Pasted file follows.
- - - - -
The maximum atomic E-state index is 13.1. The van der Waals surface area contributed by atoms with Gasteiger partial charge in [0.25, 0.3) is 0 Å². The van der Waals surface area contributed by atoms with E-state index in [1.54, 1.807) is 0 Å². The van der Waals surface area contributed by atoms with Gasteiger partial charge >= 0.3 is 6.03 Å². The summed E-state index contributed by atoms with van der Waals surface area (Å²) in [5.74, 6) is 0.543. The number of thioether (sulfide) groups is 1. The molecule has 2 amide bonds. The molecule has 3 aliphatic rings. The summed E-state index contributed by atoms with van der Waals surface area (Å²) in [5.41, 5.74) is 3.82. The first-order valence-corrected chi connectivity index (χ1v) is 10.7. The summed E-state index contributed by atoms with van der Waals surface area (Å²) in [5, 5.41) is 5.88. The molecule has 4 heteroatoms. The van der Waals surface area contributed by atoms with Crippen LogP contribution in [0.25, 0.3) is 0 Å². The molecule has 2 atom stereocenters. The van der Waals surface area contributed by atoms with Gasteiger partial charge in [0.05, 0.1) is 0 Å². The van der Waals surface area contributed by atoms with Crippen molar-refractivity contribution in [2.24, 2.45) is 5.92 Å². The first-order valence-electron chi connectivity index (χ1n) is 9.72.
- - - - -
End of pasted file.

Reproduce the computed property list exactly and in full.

The maximum atomic E-state index is 13.1. The van der Waals surface area contributed by atoms with Gasteiger partial charge in [0.25, 0.3) is 0 Å². The van der Waals surface area contributed by atoms with E-state index in [1.54, 1.807) is 0 Å². The van der Waals surface area contributed by atoms with Gasteiger partial charge >= 0.3 is 6.03 Å². The summed E-state index contributed by atoms with van der Waals surface area (Å²) in [5.74, 6) is 0.543. The number of thioether (sulfide) groups is 1. The molecule has 2 amide bonds. The molecule has 3 aliphatic rings. The summed E-state index contributed by atoms with van der Waals surface area (Å²) in [5.41, 5.74) is 3.82. The first-order valence-corrected chi connectivity index (χ1v) is 10.7. The summed E-state index contributed by atoms with van der Waals surface area (Å²) in [5, 5.41) is 5.88. The molecule has 4 heteroatoms. The van der Waals surface area contributed by atoms with Crippen LogP contribution in [0.25, 0.3) is 0 Å². The molecule has 2 atom stereocenters. The van der Waals surface area contributed by atoms with Gasteiger partial charge in [0.05, 0.1) is 0 Å². The van der Waals surface area contributed by atoms with Crippen molar-refractivity contribution in [2.24, 2.45) is 5.92 Å². The first-order valence-electron chi connectivity index (χ1n) is 9.72.